He and Kahan know each other. Harder says the victim rights advocate "wants to take away my rights as an American to sell things that are my personal property. None of these guys are making money from selling these things. ... People collect the darndest things."
Harder says he has received death threats over his site, and is routinely criticized for his online offerings.
Graveface has a different take on the world of dark collecting. "I legitimately enjoy scaring the s*** out of myself," he says.
His obsession with stockpiling horror items started with Gacy. He was a kid when Stephen King's "It" miniseries hit TV in 1990. The malevolent clown who preyed on children terrified Graveface, and reminded him of Gacy's predilection for appearing as a clown at local events.
"The whole thing just scared the hell out of me," he said. "And I'm the sort of person who likes to be freaked out."
He paid $500 for a Gacy clown painting and some of his letters from prison and then, "one thing led to another," he said of his Gacy collection. "I've got so many, I couldn't tell you. That's why I'm opening a museum."
He doesn't buy much these days, he said, preferring to barter or trade items. His collection also includes a sign from Spahn Ranch, the abandoned movie lot where Manson holed up with his "family," and a bloody decapitation drawing by Ramirez.
Like Harder, Graveface compares the popularity of true crime documentaries with collecting. Sometimes he sees the former as worse. "To me, the podcast trend of serial killers is really weird ... that's weirder to me than collecting a painting" by a serial killer, Graveface said.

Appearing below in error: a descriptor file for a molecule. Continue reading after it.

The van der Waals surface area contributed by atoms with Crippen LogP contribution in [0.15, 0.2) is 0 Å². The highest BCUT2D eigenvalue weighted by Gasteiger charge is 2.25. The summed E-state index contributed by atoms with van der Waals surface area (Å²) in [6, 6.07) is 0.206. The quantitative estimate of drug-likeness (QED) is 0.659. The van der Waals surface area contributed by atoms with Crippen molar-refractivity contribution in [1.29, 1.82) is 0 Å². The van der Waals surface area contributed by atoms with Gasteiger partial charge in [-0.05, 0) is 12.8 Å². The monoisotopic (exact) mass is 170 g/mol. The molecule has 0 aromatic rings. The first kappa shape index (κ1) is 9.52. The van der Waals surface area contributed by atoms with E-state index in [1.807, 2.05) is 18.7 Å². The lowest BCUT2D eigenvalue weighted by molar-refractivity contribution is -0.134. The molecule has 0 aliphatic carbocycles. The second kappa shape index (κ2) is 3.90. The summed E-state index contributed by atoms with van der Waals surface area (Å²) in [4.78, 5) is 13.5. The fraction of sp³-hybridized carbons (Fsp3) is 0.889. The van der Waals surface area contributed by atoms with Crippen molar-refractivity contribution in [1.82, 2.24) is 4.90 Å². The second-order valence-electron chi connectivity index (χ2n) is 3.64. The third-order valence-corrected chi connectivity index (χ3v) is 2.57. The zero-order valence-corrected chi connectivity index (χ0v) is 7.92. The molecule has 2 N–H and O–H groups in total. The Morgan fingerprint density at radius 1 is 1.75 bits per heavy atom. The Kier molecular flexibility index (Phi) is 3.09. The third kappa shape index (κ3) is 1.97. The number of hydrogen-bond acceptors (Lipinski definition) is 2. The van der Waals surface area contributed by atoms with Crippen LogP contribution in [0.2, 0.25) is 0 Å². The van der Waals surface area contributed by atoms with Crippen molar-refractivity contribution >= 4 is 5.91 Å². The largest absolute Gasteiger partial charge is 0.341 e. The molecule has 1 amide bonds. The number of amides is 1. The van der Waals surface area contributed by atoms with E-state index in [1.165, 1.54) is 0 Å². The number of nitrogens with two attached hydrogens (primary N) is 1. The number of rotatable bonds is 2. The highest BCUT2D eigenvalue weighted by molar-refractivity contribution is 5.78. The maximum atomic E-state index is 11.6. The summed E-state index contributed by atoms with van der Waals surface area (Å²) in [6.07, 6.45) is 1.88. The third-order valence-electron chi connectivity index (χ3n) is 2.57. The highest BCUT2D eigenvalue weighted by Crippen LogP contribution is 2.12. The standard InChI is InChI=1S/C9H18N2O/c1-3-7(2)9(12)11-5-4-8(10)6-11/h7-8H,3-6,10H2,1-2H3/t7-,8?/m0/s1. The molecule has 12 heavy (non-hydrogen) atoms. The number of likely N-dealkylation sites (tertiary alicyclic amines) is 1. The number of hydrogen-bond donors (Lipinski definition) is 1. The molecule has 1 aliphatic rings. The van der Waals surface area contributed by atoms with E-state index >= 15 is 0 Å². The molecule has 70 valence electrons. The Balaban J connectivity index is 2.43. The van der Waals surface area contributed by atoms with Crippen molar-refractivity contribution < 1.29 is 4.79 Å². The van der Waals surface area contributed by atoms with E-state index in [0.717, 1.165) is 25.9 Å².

What's so captivating about the serial killer stuff? It's a question often put to him.
"My mom asks me that every time I see her," he replied. "This sounds so weird, but life is so freaking boring. I do a ton, and I'm proud of what I do, and I traveled the world for a living with the music stuff, and it's just boring.
He estimates there are about 200 collectors in the country who "flip" murderabilia items — buying them and then reselling them at a higher price. "All they care about is making money off it. ... I'm just not that guy," he said.
He understands the feelings of victims' families. He's never been approached by anyone connected to the killers in his collection, he said.
He doesn't understand the "weirdo collectors" who idolize the killers and their cults of personality.
"Charles Manson is just a weirdo coward," Graveface said. "He's an idiot. I mean, once you start getting into the serial killer stuff, they're all idiots. They're all completely moronic."
Graveface is more transfixed by cult leaders like Jim Jones, who in 1978 managed to coerce or convince more than 900 of his followers to drink cyanide-laced Kool-Aid in the jungles of Guyana at the People's Temple encampment, commonly known as Jonestown. The mass suicide came after his security forces gunned down Congressman Leo Ryan and his entourage, who were at a nearby airfield after a fact-finding visit to the encampment. Jones's group had earlier fled Ryan's Northern California district as charges of human rights abuses began appearing.
Adherents who tried to escape or refused the tainted beverage were shot. At the airport, Ryan was shot multiple times in the body and face. His aide, now-Democratic Rep. Jackie Speier, was shot five times as she tried to hide behind the wheels of their prop plane. She survived, but three journalists and a defecting Temple member also died in the attack.
The despotic and devoted street preacher intrigues Graveface. Unlike "moronic" serial killers, Jones and the People's Temple, are "interesting to me, because he was incredibly smart."